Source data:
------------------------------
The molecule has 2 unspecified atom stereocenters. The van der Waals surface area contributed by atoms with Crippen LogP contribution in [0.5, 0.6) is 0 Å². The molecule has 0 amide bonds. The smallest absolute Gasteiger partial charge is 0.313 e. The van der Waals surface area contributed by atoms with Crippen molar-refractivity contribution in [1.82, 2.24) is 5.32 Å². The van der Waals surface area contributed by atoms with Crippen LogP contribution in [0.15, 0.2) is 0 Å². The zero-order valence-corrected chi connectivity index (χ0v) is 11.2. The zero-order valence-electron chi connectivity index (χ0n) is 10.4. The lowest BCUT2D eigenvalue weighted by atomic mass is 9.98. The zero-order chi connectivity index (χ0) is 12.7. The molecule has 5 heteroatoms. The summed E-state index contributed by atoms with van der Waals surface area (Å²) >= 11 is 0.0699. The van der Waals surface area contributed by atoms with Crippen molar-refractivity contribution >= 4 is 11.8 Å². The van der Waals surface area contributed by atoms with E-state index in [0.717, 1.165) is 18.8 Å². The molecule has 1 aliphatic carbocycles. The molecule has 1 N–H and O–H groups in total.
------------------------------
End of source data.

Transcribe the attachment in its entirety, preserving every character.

The molecule has 2 unspecified atom stereocenters. The van der Waals surface area contributed by atoms with Crippen LogP contribution in [0.5, 0.6) is 0 Å². The molecule has 0 amide bonds. The smallest absolute Gasteiger partial charge is 0.313 e. The van der Waals surface area contributed by atoms with Crippen molar-refractivity contribution in [1.82, 2.24) is 5.32 Å². The van der Waals surface area contributed by atoms with Crippen LogP contribution in [0.15, 0.2) is 0 Å². The zero-order valence-corrected chi connectivity index (χ0v) is 11.2. The zero-order valence-electron chi connectivity index (χ0n) is 10.4. The lowest BCUT2D eigenvalue weighted by atomic mass is 9.98. The zero-order chi connectivity index (χ0) is 12.7. The molecule has 5 heteroatoms. The summed E-state index contributed by atoms with van der Waals surface area (Å²) >= 11 is 0.0699. The van der Waals surface area contributed by atoms with Crippen molar-refractivity contribution >= 4 is 11.8 Å². The van der Waals surface area contributed by atoms with E-state index in [0.717, 1.165) is 18.8 Å². The molecule has 1 aliphatic carbocycles. The molecule has 1 N–H and O–H groups in total.